Since the introduction of the AIFMD, fund managers have been facing a double regulatory burden. The NAIF seeks to address this issue. Under the NAIF regime, unlike existing Malta fund regimes, Notified AIFs will not need to be licensed, authorised, or approved by the MFSA nor will they be subject to any ongoing regulation. The NAIF framework is faster to market, easier to understand, and more cost effective than other comparable regimes.
What is Malta’s business tax regime and personal tax regime for HNW individuals living on the island?
Malta offers a tax-friendly base for financial services companies, operating a full imputation tax system. While all companies pay tax at a rate of 35%, certain shareholders are entitled to refunds for the tax paid by the company and there is no withholding tax on dividends. In addition, companies benefit from a wide network of double tax treaties covering most of the world's high growth markets facilitating international business. This combined with a number of other incentives make the costs of doing business in Malta around 30% cheaper than in other European jurisdictions. Individuals are charged on their income at progressive tax rates up to a maximum of 35%.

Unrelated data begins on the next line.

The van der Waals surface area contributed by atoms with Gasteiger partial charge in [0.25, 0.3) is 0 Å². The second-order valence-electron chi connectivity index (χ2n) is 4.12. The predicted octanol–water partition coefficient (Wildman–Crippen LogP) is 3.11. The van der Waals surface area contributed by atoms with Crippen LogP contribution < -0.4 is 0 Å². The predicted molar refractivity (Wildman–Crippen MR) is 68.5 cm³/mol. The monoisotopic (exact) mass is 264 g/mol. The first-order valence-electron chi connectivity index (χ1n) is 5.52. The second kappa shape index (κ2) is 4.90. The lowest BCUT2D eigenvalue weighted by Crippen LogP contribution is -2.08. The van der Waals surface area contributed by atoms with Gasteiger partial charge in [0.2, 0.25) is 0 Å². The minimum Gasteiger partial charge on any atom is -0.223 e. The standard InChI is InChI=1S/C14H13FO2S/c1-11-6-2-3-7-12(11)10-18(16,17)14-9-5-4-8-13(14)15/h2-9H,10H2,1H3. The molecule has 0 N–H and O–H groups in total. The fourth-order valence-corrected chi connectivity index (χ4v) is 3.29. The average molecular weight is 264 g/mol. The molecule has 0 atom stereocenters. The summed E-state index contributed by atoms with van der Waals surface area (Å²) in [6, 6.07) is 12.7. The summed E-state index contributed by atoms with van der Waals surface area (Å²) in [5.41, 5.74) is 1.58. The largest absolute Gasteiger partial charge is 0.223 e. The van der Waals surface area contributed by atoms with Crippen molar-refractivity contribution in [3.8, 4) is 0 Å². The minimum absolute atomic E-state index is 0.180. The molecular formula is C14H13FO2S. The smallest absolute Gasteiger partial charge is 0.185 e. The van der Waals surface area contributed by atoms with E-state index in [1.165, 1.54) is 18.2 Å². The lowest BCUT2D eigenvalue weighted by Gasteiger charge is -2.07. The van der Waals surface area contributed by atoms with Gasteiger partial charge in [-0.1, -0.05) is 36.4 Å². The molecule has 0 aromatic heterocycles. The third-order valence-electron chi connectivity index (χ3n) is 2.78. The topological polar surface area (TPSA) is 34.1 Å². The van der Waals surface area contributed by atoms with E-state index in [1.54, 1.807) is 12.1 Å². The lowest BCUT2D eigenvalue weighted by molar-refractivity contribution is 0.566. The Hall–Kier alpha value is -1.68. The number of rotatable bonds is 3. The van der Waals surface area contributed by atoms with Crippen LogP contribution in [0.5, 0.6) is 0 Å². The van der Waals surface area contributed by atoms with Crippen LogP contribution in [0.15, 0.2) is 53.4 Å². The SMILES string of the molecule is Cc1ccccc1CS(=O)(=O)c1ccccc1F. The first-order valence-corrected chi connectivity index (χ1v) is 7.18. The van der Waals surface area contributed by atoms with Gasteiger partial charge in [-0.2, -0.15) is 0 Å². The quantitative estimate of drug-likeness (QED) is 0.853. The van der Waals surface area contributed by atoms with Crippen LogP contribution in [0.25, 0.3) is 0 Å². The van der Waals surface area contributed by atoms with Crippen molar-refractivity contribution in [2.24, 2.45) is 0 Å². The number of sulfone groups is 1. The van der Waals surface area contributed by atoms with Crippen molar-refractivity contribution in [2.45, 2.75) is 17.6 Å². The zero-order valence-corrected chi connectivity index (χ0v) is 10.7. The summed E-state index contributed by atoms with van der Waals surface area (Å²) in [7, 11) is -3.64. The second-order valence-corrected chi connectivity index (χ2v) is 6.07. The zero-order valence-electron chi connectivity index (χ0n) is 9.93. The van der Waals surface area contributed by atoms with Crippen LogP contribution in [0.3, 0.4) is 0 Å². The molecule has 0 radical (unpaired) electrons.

How would you describe the MFSA and Malta’s overall regulatory environment?
Malta's financial regulatory framework is among one of the most robust in the world and is fully harmonised with EU and OECD rules, while still being sophisticated enough to remain a flexible platform for the financial services industry. The proactive approach taken by the Malta Financial Services Authority, Malta's single regulator, has supported the country in becoming a leading financial centre in Europe. The MFSA is thorough in their regulation but easy to approach. The MFSA establishes constructive working relationships with companies investing in Malta, which helps ensure a smoother start up and full compliance with all regulatory standards.